Before 1768 the northern and southern hemispheres were separate worlds. Three voyages changed all that. They were captained around the legendary seafarer James Cook.
It's 1768 and the British are fixated on reports of land glimpsed in the south Pacific, convinced that an undiscovered Great Southern Continent lies in wait below.
The Royal Society commissions cartographer and explorer James Cook to embark on a voyage to chart the passage of the planet Venus between the Sun and the Earth.
It is believed that the angles of observation from different locations can be used to calculate the exact distance from the Earth to the Sun and the planets.
But the Admiralty has also given Cook secret orders to scour the seas for that mystical land in the south.
Cook's ship, The Endeavour, sets sail on August 26, 1768.
Exploring the south Pacific
Cook and his crew would not discover the mythical land mass, which geographers believed was necessary to allow the earth to spin on its access, balancing out the northern lands.
The voyages would instead bring the Europeans to Tierra del Fuego, Tahiti, New Zealand, Australia, the Tongan islands and Antarctica.
They would allow the accompanying artists and scientists to compile records of local culture in these regions, through collections of flora and fauna specimens, paintings and illustrations.
And they would scatter the seeds for British colonialism in the region, the lasting impacts of which are still felt deeply in many countries today.
The voyages of Captain James Cook
This is the history that the British Library in London set out to explore in their exhibition of images and artifacts from Cook's three famous voyages.
The exhibit compiles original artworks, natural specimens, written accounts and jewelry from the voyages alongside material that reflects contemporary attitudes to Captain Cook in the places he reached.
Cook captained three voyages to the south Pacific. The first set sail in 1768 and brought the explorers to Tierra del Fuego, Tahiti, New Zealand and the east coast of Australia.
But Cook had failed to find the Great Southern Continent, so in 1772 two ships embarked on a second voyage, which ultimately disproved the existence of the envisioned continent.
The ships instead circled the south Pacific twice, charting islands which had not been accurately marked on European maps before and crossing the Antarctic circle three times.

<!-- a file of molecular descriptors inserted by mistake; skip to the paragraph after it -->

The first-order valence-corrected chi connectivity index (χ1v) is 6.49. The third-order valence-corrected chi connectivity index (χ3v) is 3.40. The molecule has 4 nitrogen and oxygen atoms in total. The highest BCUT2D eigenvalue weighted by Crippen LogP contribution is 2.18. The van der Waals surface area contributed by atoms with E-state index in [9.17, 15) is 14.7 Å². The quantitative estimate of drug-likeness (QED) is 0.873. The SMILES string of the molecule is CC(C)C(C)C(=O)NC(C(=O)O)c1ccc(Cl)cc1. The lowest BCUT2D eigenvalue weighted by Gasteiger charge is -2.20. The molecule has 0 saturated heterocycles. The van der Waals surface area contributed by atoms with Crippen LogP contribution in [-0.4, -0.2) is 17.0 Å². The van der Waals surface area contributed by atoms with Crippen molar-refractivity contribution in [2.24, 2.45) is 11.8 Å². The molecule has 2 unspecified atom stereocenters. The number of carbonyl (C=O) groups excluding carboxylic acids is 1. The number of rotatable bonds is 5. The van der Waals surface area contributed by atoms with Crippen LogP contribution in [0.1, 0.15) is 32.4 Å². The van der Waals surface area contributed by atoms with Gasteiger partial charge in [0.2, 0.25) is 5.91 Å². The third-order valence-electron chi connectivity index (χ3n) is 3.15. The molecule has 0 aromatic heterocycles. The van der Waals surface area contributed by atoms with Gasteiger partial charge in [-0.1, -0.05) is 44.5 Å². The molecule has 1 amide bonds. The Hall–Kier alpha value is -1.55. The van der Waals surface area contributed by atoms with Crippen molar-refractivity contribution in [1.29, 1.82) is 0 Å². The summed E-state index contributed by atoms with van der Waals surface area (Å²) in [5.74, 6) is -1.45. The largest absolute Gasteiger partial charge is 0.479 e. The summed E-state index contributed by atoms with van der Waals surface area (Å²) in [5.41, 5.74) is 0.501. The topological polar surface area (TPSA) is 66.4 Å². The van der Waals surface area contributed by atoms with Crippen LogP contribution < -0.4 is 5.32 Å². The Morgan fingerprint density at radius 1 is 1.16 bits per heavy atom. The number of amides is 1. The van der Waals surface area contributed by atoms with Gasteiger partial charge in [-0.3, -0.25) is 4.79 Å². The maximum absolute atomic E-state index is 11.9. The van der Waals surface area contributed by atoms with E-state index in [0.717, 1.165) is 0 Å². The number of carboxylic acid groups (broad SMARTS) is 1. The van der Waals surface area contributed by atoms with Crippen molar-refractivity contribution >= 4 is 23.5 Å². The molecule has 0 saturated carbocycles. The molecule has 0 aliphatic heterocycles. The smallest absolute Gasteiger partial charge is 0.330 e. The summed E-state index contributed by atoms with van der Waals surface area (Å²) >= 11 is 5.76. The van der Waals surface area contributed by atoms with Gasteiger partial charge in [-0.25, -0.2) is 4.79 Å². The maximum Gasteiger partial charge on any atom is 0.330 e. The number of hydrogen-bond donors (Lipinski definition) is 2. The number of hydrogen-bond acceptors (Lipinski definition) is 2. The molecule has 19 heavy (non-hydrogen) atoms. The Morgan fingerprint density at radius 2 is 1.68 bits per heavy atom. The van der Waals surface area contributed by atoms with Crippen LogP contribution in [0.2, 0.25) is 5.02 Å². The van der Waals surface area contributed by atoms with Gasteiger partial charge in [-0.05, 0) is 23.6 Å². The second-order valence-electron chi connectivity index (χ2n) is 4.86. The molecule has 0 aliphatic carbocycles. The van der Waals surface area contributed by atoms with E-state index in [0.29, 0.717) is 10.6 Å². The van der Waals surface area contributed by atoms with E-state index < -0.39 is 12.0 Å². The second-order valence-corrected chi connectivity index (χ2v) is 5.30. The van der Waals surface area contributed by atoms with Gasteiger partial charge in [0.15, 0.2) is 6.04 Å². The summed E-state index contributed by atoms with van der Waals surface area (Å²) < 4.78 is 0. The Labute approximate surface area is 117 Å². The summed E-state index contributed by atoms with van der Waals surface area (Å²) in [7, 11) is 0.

This was the closest the explorers came to uncovering their vision of the Great Southern Continent encircling the South Pole.
Though they were the first crew to cross the Antarctic circle, the continent itself would not be discovered and named until 1820.
In 1776 Cook set out on his third voyage with the goal of finding a shorter trade route between Britain and the Pacific. That expedition led him to Hawaii in 1778, where he was killed by locals in a dispute.
Open since April, the exhibition closes its doors on August 28.
To some, Cook's voyages embody the spirit of exploration and a sense of wonder. To many indigenous people however, they symbolize the beginnings of dispossession and interference resulting from British colonialism.
With "Australia Day" celebrated annually on January 26, the date on which the first British settlers arrived in 1788, the celebration of colonial influence is at the center of ongoing public debate in that country.
Cook is often recognized as having "discovered" Australia despite Aboriginal Australians having inhabited the land for thousands of years before his arrival.
Statues of Captain Cook in the major cities of Sydney and Melbourne have twice been vandalised in the past two years, in protest of the continuing celebration of British settlement and the myth of Australian identity that grew out of it.
Click through the above gallery to explore some of the pieces on display in the British Library's Captain Cook exhibition.